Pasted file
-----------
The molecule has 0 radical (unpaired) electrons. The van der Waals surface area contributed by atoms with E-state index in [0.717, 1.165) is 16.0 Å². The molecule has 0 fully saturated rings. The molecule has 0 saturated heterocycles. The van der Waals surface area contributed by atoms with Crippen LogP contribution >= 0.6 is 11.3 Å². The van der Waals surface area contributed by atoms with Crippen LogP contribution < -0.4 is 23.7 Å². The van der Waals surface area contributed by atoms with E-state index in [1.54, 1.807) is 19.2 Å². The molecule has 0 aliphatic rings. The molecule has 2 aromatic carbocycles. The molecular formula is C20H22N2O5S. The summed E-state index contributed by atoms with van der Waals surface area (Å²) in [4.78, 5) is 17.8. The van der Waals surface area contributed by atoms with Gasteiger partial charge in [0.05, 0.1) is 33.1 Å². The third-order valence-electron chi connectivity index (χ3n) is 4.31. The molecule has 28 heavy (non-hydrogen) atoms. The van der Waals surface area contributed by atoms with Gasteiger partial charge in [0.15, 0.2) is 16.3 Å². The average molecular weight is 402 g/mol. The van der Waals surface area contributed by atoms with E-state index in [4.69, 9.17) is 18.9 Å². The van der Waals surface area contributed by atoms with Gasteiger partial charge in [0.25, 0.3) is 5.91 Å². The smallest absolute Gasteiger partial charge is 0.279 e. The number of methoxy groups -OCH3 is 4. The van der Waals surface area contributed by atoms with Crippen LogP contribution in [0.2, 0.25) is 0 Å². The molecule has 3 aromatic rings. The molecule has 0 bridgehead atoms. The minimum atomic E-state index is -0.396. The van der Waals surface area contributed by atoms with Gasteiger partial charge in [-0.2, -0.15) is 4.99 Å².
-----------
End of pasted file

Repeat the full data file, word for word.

The molecule has 0 radical (unpaired) electrons. The van der Waals surface area contributed by atoms with E-state index in [0.717, 1.165) is 16.0 Å². The molecule has 0 fully saturated rings. The molecule has 0 saturated heterocycles. The van der Waals surface area contributed by atoms with Crippen LogP contribution >= 0.6 is 11.3 Å². The van der Waals surface area contributed by atoms with Crippen LogP contribution < -0.4 is 23.7 Å². The van der Waals surface area contributed by atoms with E-state index in [1.54, 1.807) is 19.2 Å². The molecule has 0 aliphatic rings. The molecule has 2 aromatic carbocycles. The molecular formula is C20H22N2O5S. The summed E-state index contributed by atoms with van der Waals surface area (Å²) in [4.78, 5) is 17.8. The van der Waals surface area contributed by atoms with Gasteiger partial charge in [0.05, 0.1) is 33.1 Å². The third-order valence-electron chi connectivity index (χ3n) is 4.31. The molecule has 28 heavy (non-hydrogen) atoms. The van der Waals surface area contributed by atoms with Gasteiger partial charge in [0.15, 0.2) is 16.3 Å². The average molecular weight is 402 g/mol. The van der Waals surface area contributed by atoms with E-state index in [4.69, 9.17) is 18.9 Å². The van der Waals surface area contributed by atoms with Gasteiger partial charge in [0.25, 0.3) is 5.91 Å². The smallest absolute Gasteiger partial charge is 0.279 e. The number of methoxy groups -OCH3 is 4. The van der Waals surface area contributed by atoms with Crippen LogP contribution in [0.2, 0.25) is 0 Å². The molecule has 3 aromatic rings. The molecule has 0 bridgehead atoms. The minimum atomic E-state index is -0.396. The van der Waals surface area contributed by atoms with Gasteiger partial charge in [-0.2, -0.15) is 4.99 Å².